So, realizing this week that I have a dearth of resources around me, I’ve decided to do an interview or two of the group of people around whom I spend the second greatest amount of time: grad students. They (we) are required to do a fair bit of thinking about student literacy, so they might be useful in this regard.
I need to consider what questions to ask them, though; my standard fare will be ill fitting for this use. I think the questions will be centered around how these adults’ perceptions about writing (its use, the skill/practice necessary to get good at it, the process [if any] they use to write their best work, how their beliefs have changed since study post-high school) and about teaching writing (methods, successes, failures, and the like). You should see this interview by tomorrow night, so BE EXCITED.
Also, it’s NCAA tournament season, so lemme just say GO HOOS! #WAHOOHA
Meet D. He just turned sixteen and is a freshman in one of my English Classes. in many ways, he is a very different studetnt from M, whom you met in my last post. Durham public schools has two main designations for freshman English classes: “Standard” and “Honors”. D is pretty much as “standard” as a Standard student can be. He’s a hard worker in class, with some obvious intelligence, but is a student who does not excel or whose grades do not indicate “mastery” of the subject matter.
I asked D the same questions and his responses can be found here:
(again, if anyone is less interwebz-deficient than me and can tell me how to embed a Youtube video on WordPress, I’d be super grateful, and probably grant you three wishes or something.)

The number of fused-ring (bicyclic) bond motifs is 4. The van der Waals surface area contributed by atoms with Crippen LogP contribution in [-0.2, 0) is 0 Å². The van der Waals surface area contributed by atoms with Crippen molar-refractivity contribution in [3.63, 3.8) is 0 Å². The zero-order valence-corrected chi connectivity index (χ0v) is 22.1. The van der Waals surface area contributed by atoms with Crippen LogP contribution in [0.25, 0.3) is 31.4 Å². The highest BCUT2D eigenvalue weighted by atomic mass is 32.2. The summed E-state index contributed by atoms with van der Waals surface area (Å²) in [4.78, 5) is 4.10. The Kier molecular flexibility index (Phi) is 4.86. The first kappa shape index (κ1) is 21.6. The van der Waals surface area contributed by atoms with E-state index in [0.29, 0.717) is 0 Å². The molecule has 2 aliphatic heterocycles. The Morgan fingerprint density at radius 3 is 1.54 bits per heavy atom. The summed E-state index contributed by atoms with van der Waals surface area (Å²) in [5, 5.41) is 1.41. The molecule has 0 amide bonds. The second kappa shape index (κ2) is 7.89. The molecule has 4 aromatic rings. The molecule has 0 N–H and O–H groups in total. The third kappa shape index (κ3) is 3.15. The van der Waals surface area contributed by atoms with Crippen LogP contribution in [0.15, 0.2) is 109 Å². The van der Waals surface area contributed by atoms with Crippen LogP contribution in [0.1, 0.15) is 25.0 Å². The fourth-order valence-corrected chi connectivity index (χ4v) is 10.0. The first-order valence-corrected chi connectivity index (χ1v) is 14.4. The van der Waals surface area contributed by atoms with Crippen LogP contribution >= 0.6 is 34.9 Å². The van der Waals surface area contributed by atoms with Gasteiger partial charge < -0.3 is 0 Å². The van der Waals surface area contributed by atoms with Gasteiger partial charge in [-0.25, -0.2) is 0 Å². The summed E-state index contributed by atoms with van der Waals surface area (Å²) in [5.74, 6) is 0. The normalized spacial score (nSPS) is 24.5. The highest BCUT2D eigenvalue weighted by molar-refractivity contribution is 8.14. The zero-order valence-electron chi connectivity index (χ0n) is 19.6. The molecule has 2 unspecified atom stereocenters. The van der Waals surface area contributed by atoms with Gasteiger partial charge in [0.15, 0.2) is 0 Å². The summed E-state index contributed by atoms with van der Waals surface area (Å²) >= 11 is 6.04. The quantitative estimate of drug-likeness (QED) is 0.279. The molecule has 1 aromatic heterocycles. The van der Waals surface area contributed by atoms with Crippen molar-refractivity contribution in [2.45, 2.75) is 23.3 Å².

In no particular order, there are a few things that stood out to me in D’s interview (as usual, if you think I’m missing anything advise me about it in the comments):
Pretty early in the interview, I asked D why he thought he struggled at writing; he quickly pointed out his vocabulary, or lack thereof. He said that his dad made him focus on math and science related study when he was younger, and that he therefore didn’t spend that time practicing writing and vocabulary skills. I wonder if he came to that conclusion on his own or if he picked it up from somewhere else. He mentions more than once that if you don’t practice something, you won’t get better at it. Maybe the idea of practicing reading, writing, and literacy to improve them aren’t as abstract or debatable as some people suggest…
Relatedly, I find it interesting that his mom is a writer in the field of education, but he still thinks the majority of his focus was on math/sciences. Maybe that’s what dad does and that’s who D emulates most. Even though I’ve gotten students’ and parents’ permission to ask these kinds of questions, I’m still hesitant to pry too deeply into home life…